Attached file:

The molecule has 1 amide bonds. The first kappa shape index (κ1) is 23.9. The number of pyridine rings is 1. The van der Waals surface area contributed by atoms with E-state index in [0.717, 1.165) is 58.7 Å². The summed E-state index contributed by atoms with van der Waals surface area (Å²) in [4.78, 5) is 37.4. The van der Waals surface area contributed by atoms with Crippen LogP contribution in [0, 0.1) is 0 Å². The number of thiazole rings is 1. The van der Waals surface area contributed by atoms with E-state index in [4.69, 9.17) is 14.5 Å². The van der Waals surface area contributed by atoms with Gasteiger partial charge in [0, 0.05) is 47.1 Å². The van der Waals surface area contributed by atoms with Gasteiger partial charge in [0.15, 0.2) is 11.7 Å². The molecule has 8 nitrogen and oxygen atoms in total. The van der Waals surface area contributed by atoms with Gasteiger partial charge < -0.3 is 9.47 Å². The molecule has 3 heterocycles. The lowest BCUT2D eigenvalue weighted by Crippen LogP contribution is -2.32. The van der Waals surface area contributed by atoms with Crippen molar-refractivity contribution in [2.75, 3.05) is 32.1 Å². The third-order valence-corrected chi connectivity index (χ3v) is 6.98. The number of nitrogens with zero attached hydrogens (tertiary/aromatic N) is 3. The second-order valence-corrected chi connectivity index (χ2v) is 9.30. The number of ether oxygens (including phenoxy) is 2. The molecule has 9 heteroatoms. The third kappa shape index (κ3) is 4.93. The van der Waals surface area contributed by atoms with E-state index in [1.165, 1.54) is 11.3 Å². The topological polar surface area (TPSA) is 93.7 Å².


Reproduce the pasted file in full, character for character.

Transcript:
The molecule has 1 amide bonds. The first kappa shape index (κ1) is 23.9. The number of pyridine rings is 1. The van der Waals surface area contributed by atoms with E-state index in [0.717, 1.165) is 58.7 Å². The summed E-state index contributed by atoms with van der Waals surface area (Å²) in [4.78, 5) is 37.4. The van der Waals surface area contributed by atoms with Crippen LogP contribution in [0, 0.1) is 0 Å². The number of thiazole rings is 1. The van der Waals surface area contributed by atoms with E-state index in [4.69, 9.17) is 14.5 Å². The van der Waals surface area contributed by atoms with Gasteiger partial charge in [0, 0.05) is 47.1 Å². The van der Waals surface area contributed by atoms with Gasteiger partial charge in [0.15, 0.2) is 11.7 Å². The molecule has 8 nitrogen and oxygen atoms in total. The van der Waals surface area contributed by atoms with Gasteiger partial charge < -0.3 is 9.47 Å². The molecule has 3 heterocycles. The lowest BCUT2D eigenvalue weighted by Crippen LogP contribution is -2.32. The van der Waals surface area contributed by atoms with Crippen molar-refractivity contribution in [2.75, 3.05) is 32.1 Å². The third-order valence-corrected chi connectivity index (χ3v) is 6.98. The number of nitrogens with zero attached hydrogens (tertiary/aromatic N) is 3. The second-order valence-corrected chi connectivity index (χ2v) is 9.30. The number of ether oxygens (including phenoxy) is 2. The molecule has 9 heteroatoms. The third kappa shape index (κ3) is 4.93. The van der Waals surface area contributed by atoms with E-state index in [1.165, 1.54) is 11.3 Å². The topological polar surface area (TPSA) is 93.7 Å².